MONTPELIER — The Senate this fall will convene a series of off-session hearings aimed at gauging public appetite for reforms to the state’s premier land-conservation program.
Since being enacted by the Legislature in 1978, the Current Use program has been credited with preserving more than two million acres of farm and forestland by reducing dramatically the property tax burdens on undeveloped parcels.
But while the program has helped minimize annual tax overhead on farmers who might otherwise be compelled to develop pristine agricultural lands, critics say it also contains loopholes that developers have been able to use to extract financial benefits for which the program was never intended.
The Vermont House earlier this year passed legislation aimed at doing away with the “parking” of parcels in Current Use — a practice wherein developers enroll their land in the program temporarily while in the planning stages for a future subdivision.
The bill would solve the problem by increasing penalties for removing land from Current Use to levels sufficient to deter the alleged practice.
Sen. Tim Ashe, a Chittenden County Democrat/Progressive, said the Senate plans to run the proposal through several committees before forging its own version of the House legislation. A Senate panel that includes the chairmen of the committees on agriculture, natural resources, and finance will begin that process, Ashe said, with a series of four public hearings in September and October.
“Some people have a very negative reaction to changing Current Use, because they see it as an attempt to erode the program,” Ashe said.
About 17,000 individual properties — more than a third of the state’s land mass — are enrolled in Current Use, and proposed reforms to the program inevitably draw controversy. Gov. James Douglas in 2010 vetoed a Current Use bill that would have, among other things, increased penalties on the withdrawal of land.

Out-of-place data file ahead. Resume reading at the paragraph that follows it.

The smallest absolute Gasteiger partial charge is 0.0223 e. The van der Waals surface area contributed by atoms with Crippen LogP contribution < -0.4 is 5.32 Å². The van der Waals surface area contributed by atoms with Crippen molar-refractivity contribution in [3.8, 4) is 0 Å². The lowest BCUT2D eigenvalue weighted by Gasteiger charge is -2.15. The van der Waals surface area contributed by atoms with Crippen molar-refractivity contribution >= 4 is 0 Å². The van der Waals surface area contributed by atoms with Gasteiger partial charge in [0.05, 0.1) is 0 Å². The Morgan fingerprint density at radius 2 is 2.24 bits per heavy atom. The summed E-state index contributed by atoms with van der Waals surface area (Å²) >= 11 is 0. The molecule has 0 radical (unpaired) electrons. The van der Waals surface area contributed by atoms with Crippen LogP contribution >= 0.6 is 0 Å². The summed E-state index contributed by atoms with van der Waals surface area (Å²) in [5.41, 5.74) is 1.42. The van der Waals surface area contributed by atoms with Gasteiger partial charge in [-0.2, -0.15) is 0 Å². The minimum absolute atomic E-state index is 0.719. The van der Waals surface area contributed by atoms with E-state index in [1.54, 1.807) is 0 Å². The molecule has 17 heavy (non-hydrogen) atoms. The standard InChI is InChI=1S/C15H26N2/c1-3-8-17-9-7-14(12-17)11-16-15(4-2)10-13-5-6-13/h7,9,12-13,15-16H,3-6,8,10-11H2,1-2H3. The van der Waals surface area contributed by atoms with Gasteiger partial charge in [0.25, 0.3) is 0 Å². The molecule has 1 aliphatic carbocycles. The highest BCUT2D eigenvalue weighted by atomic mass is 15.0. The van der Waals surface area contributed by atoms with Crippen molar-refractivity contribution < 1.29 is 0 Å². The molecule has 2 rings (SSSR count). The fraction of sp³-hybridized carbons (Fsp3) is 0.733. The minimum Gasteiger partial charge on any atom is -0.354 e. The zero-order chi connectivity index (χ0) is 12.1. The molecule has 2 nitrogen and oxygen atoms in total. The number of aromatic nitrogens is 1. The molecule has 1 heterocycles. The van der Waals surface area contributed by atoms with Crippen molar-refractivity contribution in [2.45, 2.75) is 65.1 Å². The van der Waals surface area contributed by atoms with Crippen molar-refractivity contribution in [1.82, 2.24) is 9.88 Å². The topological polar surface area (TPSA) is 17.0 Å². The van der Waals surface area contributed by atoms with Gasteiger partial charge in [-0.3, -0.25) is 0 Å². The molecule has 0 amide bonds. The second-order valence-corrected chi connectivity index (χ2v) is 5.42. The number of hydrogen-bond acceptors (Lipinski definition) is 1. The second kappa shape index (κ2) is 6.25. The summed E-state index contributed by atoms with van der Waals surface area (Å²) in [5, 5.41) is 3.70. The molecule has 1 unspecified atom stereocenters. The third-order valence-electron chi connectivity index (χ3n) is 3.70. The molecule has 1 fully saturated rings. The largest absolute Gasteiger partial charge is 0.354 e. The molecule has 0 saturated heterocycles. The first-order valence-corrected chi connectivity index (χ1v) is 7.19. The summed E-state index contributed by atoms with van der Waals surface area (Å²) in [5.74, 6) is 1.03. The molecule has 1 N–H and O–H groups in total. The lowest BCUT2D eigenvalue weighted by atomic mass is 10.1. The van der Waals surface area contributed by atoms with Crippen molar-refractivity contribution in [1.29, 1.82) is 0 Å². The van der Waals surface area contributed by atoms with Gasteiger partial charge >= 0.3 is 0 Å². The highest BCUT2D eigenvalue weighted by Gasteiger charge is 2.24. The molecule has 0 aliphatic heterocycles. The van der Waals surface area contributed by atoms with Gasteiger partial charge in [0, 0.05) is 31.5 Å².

But as statewide education tax rates soar and lawmakers look for ways to broaden the tax base, the program is again under the magnifying glass, largely as a result of its impact on rates. The program costs the state more than $10 million annually in general fund money — dollars used to reimburse municipalities for lost tax revenue. The program costs Vermont an additional $35 million a year in foregone revenue to the state education fund.
“We’re trying to figure out what might be a good consensus approach forward, if any, on Current Use reform,” Ashe said.
The House bill would establish a tiered penalty structure, so that people who enroll land in the program for only a few years would pay much stiffer sanctions than those who keep their land in for decades. The measure is intended to deter people with development plans from taking advantage of tax reductions despite having no intention of long-term conservation.
Ashe, however, said, “there are some in the Senate who say that’s backward.”
“And their thinking is, if the land has been in Current Use for a long time, you receive more of a tax benefit, and therefore the penalty should be greater, because other taxpayers made a bigger investment in that land, and we should make it harder to take out,” Ashe said.
Ashe said the Senate panel might also look at the issue of over-valuation of Current Use property. Some lawmakers believe the program gives municipal property assessors an incentive to over-value parcels in Current Use, thereby artificially inflating reimbursement levels for lost tax revenue from the state.
The committee will hold hearings from 7 to 9 p.m. at the following locations: Sept. 24 at Lake Region Union High School in Barton; Oct. 1 at Bellows Free Academy in St. Albans; Oct. 8 at Ferrisburgh Central School in Ferrisburgh; and Oct. 15 at Riverside Middle School in Springfield.
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